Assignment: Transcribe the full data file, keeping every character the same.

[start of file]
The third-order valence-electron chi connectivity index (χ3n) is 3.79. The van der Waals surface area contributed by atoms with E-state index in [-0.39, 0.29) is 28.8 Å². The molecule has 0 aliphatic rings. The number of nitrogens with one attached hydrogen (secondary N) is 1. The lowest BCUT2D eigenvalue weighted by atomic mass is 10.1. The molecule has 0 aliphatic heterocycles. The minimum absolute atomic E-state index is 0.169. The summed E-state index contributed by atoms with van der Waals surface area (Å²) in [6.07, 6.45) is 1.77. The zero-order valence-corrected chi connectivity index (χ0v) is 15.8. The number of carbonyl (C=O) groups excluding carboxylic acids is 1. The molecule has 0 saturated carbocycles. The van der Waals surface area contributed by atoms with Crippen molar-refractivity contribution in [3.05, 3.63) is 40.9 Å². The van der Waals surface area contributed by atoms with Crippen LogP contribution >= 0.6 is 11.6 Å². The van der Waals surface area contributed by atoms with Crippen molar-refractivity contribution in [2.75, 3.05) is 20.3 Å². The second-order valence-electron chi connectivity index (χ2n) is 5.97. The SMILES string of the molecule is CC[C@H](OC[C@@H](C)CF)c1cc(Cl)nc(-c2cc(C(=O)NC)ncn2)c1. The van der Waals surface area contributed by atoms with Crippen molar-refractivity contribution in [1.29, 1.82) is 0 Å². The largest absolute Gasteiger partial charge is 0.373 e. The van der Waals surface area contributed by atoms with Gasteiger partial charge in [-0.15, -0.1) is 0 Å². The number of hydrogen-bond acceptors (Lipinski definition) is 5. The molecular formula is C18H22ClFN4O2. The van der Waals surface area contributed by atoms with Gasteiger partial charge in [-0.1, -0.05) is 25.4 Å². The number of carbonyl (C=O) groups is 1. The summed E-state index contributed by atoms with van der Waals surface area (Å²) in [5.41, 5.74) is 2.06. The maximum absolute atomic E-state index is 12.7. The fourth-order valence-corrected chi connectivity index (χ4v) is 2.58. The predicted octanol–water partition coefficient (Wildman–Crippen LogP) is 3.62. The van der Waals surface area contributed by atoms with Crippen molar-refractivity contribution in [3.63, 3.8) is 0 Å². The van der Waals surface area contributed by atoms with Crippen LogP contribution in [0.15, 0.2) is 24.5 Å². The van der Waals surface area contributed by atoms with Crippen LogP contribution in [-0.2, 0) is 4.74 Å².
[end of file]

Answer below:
The third-order valence-electron chi connectivity index (χ3n) is 3.79. The van der Waals surface area contributed by atoms with E-state index in [-0.39, 0.29) is 28.8 Å². The molecule has 0 aliphatic rings. The number of nitrogens with one attached hydrogen (secondary N) is 1. The lowest BCUT2D eigenvalue weighted by atomic mass is 10.1. The molecule has 0 aliphatic heterocycles. The minimum absolute atomic E-state index is 0.169. The summed E-state index contributed by atoms with van der Waals surface area (Å²) in [6.07, 6.45) is 1.77. The zero-order valence-corrected chi connectivity index (χ0v) is 15.8. The number of carbonyl (C=O) groups excluding carboxylic acids is 1. The molecule has 0 saturated carbocycles. The van der Waals surface area contributed by atoms with Crippen molar-refractivity contribution in [3.05, 3.63) is 40.9 Å². The van der Waals surface area contributed by atoms with Crippen LogP contribution >= 0.6 is 11.6 Å². The van der Waals surface area contributed by atoms with Crippen molar-refractivity contribution in [2.75, 3.05) is 20.3 Å². The second-order valence-electron chi connectivity index (χ2n) is 5.97. The SMILES string of the molecule is CC[C@H](OC[C@@H](C)CF)c1cc(Cl)nc(-c2cc(C(=O)NC)ncn2)c1. The van der Waals surface area contributed by atoms with Crippen molar-refractivity contribution in [1.29, 1.82) is 0 Å². The largest absolute Gasteiger partial charge is 0.373 e. The van der Waals surface area contributed by atoms with Gasteiger partial charge in [-0.15, -0.1) is 0 Å². The number of hydrogen-bond acceptors (Lipinski definition) is 5. The molecular formula is C18H22ClFN4O2. The van der Waals surface area contributed by atoms with Gasteiger partial charge in [-0.1, -0.05) is 25.4 Å². The number of carbonyl (C=O) groups is 1. The summed E-state index contributed by atoms with van der Waals surface area (Å²) in [5.41, 5.74) is 2.06. The maximum absolute atomic E-state index is 12.7. The fourth-order valence-corrected chi connectivity index (χ4v) is 2.58. The predicted octanol–water partition coefficient (Wildman–Crippen LogP) is 3.62. The van der Waals surface area contributed by atoms with Crippen molar-refractivity contribution in [3.63, 3.8) is 0 Å². The van der Waals surface area contributed by atoms with Crippen LogP contribution in [0.15, 0.2) is 24.5 Å². The van der Waals surface area contributed by atoms with Crippen LogP contribution in [-0.2, 0) is 4.74 Å².